The beauty of the Quaker faith, and its way, are the subject of the film. Yet the film is clear about the reality of evil, and more than that: it distinguishes between three different types of moral violence. There is the kind the Quaker model can and ought to help, the violence of Quirt Evans, which arises from recklessness and selfishness and an insensitivity to love. There is the kind that the Quakers cannot help, the violence of Laredo, which is in love with its own cruelty.
And there is the violence on which the Quakers survive: the violence of the Marshal.
Unspoken but obvious is the fact that, except for the marshal on the hill, evil would have triumphed. Quirt can go and live his new life of peace, rejecting anger and violence, because the Marshal rides the territory to defend it from evil. It is not clear that the Quakers mind whether they live or die; expecting heaven, they may go to their grave as if to bed. Yet, insofar as they live to serve as an example to us in this world, they do so because of the marshal.
If you read the rest of the review of the movie, you will find it is an extended defense of pacifism's right to exist and be respected in spite of needing protection. I don't think it's a bad thing, and in fact I believe it must be a good thing.
It is not, however, capable of standing on its own. It requires a marshal on the hill, with a rifle, to ensure that it survives.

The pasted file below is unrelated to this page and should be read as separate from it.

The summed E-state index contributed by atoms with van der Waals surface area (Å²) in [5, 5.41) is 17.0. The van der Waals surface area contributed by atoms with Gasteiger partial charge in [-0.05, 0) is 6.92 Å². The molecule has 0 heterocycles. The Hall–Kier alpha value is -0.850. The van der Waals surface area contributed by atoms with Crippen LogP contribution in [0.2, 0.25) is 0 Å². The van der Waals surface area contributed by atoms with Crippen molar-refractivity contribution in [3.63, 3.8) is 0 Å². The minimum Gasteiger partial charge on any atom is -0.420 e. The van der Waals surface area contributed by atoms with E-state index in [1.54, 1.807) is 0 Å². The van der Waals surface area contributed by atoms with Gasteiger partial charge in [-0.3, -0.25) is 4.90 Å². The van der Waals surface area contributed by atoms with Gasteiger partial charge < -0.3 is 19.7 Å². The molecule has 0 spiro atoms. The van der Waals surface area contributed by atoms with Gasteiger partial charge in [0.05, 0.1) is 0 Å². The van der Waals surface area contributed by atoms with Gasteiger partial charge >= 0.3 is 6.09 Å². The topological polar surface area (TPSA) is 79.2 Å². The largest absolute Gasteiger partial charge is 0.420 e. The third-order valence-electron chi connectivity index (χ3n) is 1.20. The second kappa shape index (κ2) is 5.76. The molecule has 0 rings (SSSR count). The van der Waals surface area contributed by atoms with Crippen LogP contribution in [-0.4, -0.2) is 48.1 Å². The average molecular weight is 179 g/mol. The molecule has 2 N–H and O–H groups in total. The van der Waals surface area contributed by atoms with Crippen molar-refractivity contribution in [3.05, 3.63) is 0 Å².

The problem with this 'reframing' that is being suggested is that Obama is offering to assume the role of the Marshal. He is offering to fill the job of protector, for that is the President's chief role. Second-nature ideas about courage and cowardice can exist in a protected class, whether Quakers or Senators, without causing harm -- they may even improve us as a society in some ways. If they step outside of that class, however, they will quickly find that their ideas on second nature clash sharply with the first nature of man, and the nature of the world.
If the Quaker becomes the Marshal, and sets aside the rifle in favor of a kind heart and a language of hope, he will be fine as long as he only meets with other Quakers; or with Quirt Evans, the young man ready for reform in the face of beauty. But there are other kinds of men in the world, too. You cannot wish them away.
Klein's preferred second nature may be fine for him, as his streets are guarded by United States Marines. It may be fine for a Senator. It may have things to offer the greater society that are of value. But it cannot defend society. Society cannot stand on it, nor survive protected by it.
A President must be of the Marshal class. That is not a preference that can be reframed; it is an absolute requirement arising from the nature of the world. It may be that a good politician can smooth voters' fears enough to cause them to set aside that requirement, and elect a man to office who lacks that martial courage. If they do, however, there will be evil consequences.
There is no changing that. You can talk all you want, but there are men who do not talk. It is the President's job, first among all his duties, to be the answer to them.